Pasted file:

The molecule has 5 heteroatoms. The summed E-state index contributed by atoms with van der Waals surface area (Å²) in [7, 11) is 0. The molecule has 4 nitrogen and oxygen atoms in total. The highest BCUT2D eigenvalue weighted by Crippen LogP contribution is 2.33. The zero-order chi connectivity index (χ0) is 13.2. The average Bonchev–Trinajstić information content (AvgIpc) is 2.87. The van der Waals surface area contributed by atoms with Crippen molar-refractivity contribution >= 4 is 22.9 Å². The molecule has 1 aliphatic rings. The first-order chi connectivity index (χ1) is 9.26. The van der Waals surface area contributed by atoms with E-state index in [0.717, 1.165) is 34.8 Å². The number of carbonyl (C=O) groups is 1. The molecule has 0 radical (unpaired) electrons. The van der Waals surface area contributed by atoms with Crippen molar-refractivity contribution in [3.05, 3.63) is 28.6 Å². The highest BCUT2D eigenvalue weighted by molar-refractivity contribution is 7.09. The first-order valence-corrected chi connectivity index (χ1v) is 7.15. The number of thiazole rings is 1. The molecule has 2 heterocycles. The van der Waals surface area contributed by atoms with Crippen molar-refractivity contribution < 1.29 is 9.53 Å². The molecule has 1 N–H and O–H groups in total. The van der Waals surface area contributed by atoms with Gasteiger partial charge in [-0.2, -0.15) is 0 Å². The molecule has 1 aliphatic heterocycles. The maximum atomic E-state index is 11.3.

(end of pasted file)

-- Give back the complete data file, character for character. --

The molecule has 5 heteroatoms. The summed E-state index contributed by atoms with van der Waals surface area (Å²) in [7, 11) is 0. The molecule has 4 nitrogen and oxygen atoms in total. The highest BCUT2D eigenvalue weighted by Crippen LogP contribution is 2.33. The zero-order chi connectivity index (χ0) is 13.2. The average Bonchev–Trinajstić information content (AvgIpc) is 2.87. The van der Waals surface area contributed by atoms with Crippen molar-refractivity contribution >= 4 is 22.9 Å². The molecule has 1 aliphatic rings. The first-order chi connectivity index (χ1) is 9.26. The van der Waals surface area contributed by atoms with E-state index in [0.717, 1.165) is 34.8 Å². The number of carbonyl (C=O) groups is 1. The molecule has 0 radical (unpaired) electrons. The van der Waals surface area contributed by atoms with Crippen molar-refractivity contribution in [3.05, 3.63) is 28.6 Å². The highest BCUT2D eigenvalue weighted by molar-refractivity contribution is 7.09. The first-order valence-corrected chi connectivity index (χ1v) is 7.15. The number of thiazole rings is 1. The molecule has 2 heterocycles. The van der Waals surface area contributed by atoms with Crippen molar-refractivity contribution < 1.29 is 9.53 Å². The molecule has 1 N–H and O–H groups in total. The van der Waals surface area contributed by atoms with Gasteiger partial charge in [-0.2, -0.15) is 0 Å². The molecule has 1 aliphatic heterocycles. The maximum atomic E-state index is 11.3.